Maize genome complexity traversed with Oxford Nanopore technology

Thu, Nov 8, 2018 10:00 AM PST{LOCAL_TZ}

Maize genome complexity traversed with Oxford Nanopore technology

Thu, Nov 8, 2018 10:00 AM PST


Abstract:

Maize is one of the most economically important crops globally and much effort has been spent generating the high quality B73 reference genome. However, the 10 chromosome, 2.3 gigabase (Gb) B73 reference genome was a substantial challenge due to the fact it is comprised of 85% transposable elements, 75% of which are long terminal repeat (LTR) retrotransposons that share high sequence similarity and form nested repeat structures. Ultralong Oxford Nanopore Technology (ONT) holds the promise of traversing the complex repeat structures of maize and enabling rapid sequencing of new breeding lines. The key to sequencing any complex genome on ONT is starting with ultra-clean, high molecular weight (HMW) DNA.

We tested both standard CTAB DNA extraction and nuclear extractions and found relative trade-offs between read length and throughput. We generated 50x coverage (115 Gb) of the maize genome that we filtered for the longest 30x reads (70 Gb) for correction-less assembly using the minimap/miniasm/racon/pilon pipeline, which resulted in an assembly with high co-linearity to the B73v4 reference genome. In addition to the protein coding regions, the ONT assembly captured much of the repeat structure with 62,682 full length LTRs, which highlights its complexity compared to the number of full-length LTRs found in other ONT-based plant genome assemblies: Arabidopsis (500), rice (4,036), tomato (14,381), and sorghum (17,451). Now with the PromethION generating >100 Gb per flow cell, it is possible to rapidly sequence new breeding lines and generate high contiguity assemblies with modest resources.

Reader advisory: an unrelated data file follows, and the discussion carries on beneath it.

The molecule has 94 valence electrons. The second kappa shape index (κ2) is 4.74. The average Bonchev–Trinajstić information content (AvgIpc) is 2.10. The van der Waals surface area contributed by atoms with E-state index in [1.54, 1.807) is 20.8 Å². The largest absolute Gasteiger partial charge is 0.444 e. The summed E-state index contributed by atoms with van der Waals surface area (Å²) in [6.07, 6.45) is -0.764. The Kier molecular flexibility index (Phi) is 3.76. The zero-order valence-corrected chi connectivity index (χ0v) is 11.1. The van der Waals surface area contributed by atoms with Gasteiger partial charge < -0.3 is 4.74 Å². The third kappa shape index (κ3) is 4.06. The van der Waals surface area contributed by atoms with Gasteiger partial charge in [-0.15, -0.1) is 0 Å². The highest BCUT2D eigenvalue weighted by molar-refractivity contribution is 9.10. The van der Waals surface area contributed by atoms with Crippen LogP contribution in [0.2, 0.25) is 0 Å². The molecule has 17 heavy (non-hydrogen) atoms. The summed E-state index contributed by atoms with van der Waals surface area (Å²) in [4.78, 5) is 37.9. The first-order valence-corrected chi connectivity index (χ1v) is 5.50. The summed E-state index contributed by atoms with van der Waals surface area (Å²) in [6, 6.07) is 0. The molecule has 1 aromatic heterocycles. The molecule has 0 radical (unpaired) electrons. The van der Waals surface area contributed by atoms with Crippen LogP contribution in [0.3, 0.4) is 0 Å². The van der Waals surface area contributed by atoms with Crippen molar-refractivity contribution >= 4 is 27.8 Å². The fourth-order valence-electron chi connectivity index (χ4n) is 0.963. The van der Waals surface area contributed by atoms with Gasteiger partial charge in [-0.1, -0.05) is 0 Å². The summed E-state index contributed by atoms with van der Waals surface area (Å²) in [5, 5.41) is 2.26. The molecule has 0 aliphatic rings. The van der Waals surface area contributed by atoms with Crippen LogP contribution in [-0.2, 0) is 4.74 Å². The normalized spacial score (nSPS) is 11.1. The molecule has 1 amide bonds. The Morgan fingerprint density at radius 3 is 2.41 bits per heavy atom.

Speaker:



Todd Michael, PhD - J. Craig Venter Institute

Dr. Todd Michael is Professor and Director of Informatics at the J. Craig Venter Institute (JCVI) in San Diego, CA USA. Dr. Michael has led commercial and academic genome centers, and currently directs the JCVI Sequencing Core. In addition, his research group is interested in leveraging sequencing technologies and informatics to understand how information is stored in genomes, such as genome architecture, gene and repeat content, and epigenomic state.

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